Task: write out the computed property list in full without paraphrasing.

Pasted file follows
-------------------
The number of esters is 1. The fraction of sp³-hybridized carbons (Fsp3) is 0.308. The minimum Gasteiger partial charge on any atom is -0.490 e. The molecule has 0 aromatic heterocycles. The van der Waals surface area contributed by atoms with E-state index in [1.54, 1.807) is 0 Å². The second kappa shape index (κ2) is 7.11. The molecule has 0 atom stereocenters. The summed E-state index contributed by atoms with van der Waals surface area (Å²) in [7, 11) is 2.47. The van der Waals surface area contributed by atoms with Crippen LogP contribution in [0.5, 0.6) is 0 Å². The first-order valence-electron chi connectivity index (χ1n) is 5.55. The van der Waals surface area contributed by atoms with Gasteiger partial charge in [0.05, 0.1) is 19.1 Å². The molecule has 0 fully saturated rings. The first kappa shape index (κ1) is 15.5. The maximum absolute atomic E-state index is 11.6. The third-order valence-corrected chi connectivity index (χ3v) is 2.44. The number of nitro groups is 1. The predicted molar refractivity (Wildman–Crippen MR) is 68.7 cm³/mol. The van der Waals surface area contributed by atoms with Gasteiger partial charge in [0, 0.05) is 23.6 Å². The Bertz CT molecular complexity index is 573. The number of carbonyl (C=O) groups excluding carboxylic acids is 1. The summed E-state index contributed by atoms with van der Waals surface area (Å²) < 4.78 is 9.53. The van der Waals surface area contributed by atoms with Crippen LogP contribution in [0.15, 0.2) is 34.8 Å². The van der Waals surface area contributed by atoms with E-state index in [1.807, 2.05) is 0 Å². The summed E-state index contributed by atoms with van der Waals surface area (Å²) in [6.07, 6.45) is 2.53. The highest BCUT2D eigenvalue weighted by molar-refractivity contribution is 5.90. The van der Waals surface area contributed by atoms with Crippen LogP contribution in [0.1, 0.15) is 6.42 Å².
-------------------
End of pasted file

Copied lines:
The number of esters is 1. The fraction of sp³-hybridized carbons (Fsp3) is 0.308. The minimum Gasteiger partial charge on any atom is -0.490 e. The molecule has 0 aromatic heterocycles. The van der Waals surface area contributed by atoms with E-state index in [1.54, 1.807) is 0 Å². The second kappa shape index (κ2) is 7.11. The molecule has 0 atom stereocenters. The summed E-state index contributed by atoms with van der Waals surface area (Å²) in [7, 11) is 2.47. The van der Waals surface area contributed by atoms with Crippen LogP contribution in [0.5, 0.6) is 0 Å². The first-order valence-electron chi connectivity index (χ1n) is 5.55. The van der Waals surface area contributed by atoms with Gasteiger partial charge in [0.05, 0.1) is 19.1 Å². The molecule has 0 fully saturated rings. The first kappa shape index (κ1) is 15.5. The maximum absolute atomic E-state index is 11.6. The third-order valence-corrected chi connectivity index (χ3v) is 2.44. The number of nitro groups is 1. The predicted molar refractivity (Wildman–Crippen MR) is 68.7 cm³/mol. The van der Waals surface area contributed by atoms with Gasteiger partial charge in [0, 0.05) is 23.6 Å². The Bertz CT molecular complexity index is 573. The number of carbonyl (C=O) groups excluding carboxylic acids is 1. The summed E-state index contributed by atoms with van der Waals surface area (Å²) < 4.78 is 9.53. The van der Waals surface area contributed by atoms with Crippen LogP contribution in [0.15, 0.2) is 34.8 Å². The van der Waals surface area contributed by atoms with E-state index in [1.807, 2.05) is 0 Å². The summed E-state index contributed by atoms with van der Waals surface area (Å²) in [6.07, 6.45) is 2.53. The highest BCUT2D eigenvalue weighted by molar-refractivity contribution is 5.90. The van der Waals surface area contributed by atoms with Crippen LogP contribution in [0.1, 0.15) is 6.42 Å².